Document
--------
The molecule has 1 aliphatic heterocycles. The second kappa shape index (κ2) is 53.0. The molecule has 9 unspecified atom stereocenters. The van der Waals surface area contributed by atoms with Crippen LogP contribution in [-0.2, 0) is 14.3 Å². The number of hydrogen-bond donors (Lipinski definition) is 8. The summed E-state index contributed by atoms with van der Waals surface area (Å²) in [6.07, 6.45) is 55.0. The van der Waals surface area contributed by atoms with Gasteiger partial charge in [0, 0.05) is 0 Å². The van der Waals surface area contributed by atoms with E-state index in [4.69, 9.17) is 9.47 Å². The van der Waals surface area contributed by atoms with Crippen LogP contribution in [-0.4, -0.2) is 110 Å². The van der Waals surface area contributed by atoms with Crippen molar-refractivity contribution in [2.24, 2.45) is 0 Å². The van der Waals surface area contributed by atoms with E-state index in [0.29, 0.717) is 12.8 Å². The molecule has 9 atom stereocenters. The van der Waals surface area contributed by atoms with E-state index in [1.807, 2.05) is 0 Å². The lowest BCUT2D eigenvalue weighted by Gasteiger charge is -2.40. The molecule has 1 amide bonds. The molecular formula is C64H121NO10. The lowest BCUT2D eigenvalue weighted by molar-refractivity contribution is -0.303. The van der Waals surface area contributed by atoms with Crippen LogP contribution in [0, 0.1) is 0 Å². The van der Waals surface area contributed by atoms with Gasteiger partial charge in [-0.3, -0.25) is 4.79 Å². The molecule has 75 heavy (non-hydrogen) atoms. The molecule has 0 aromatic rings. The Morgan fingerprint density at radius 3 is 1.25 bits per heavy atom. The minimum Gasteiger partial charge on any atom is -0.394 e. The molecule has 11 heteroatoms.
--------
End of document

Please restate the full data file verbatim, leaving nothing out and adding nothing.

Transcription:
The molecule has 1 aliphatic heterocycles. The second kappa shape index (κ2) is 53.0. The molecule has 9 unspecified atom stereocenters. The van der Waals surface area contributed by atoms with Crippen LogP contribution in [-0.2, 0) is 14.3 Å². The number of hydrogen-bond donors (Lipinski definition) is 8. The summed E-state index contributed by atoms with van der Waals surface area (Å²) in [6.07, 6.45) is 55.0. The van der Waals surface area contributed by atoms with Gasteiger partial charge in [0, 0.05) is 0 Å². The van der Waals surface area contributed by atoms with E-state index in [4.69, 9.17) is 9.47 Å². The van der Waals surface area contributed by atoms with Crippen LogP contribution in [-0.4, -0.2) is 110 Å². The van der Waals surface area contributed by atoms with Crippen molar-refractivity contribution in [2.24, 2.45) is 0 Å². The van der Waals surface area contributed by atoms with E-state index in [0.29, 0.717) is 12.8 Å². The molecule has 9 atom stereocenters. The van der Waals surface area contributed by atoms with E-state index in [1.807, 2.05) is 0 Å². The lowest BCUT2D eigenvalue weighted by Gasteiger charge is -2.40. The molecule has 1 amide bonds. The molecular formula is C64H121NO10. The lowest BCUT2D eigenvalue weighted by molar-refractivity contribution is -0.303. The van der Waals surface area contributed by atoms with Crippen LogP contribution in [0, 0.1) is 0 Å². The van der Waals surface area contributed by atoms with Gasteiger partial charge in [-0.3, -0.25) is 4.79 Å². The molecule has 75 heavy (non-hydrogen) atoms. The molecule has 0 aromatic rings. The Morgan fingerprint density at radius 3 is 1.25 bits per heavy atom. The minimum Gasteiger partial charge on any atom is -0.394 e. The molecule has 11 heteroatoms.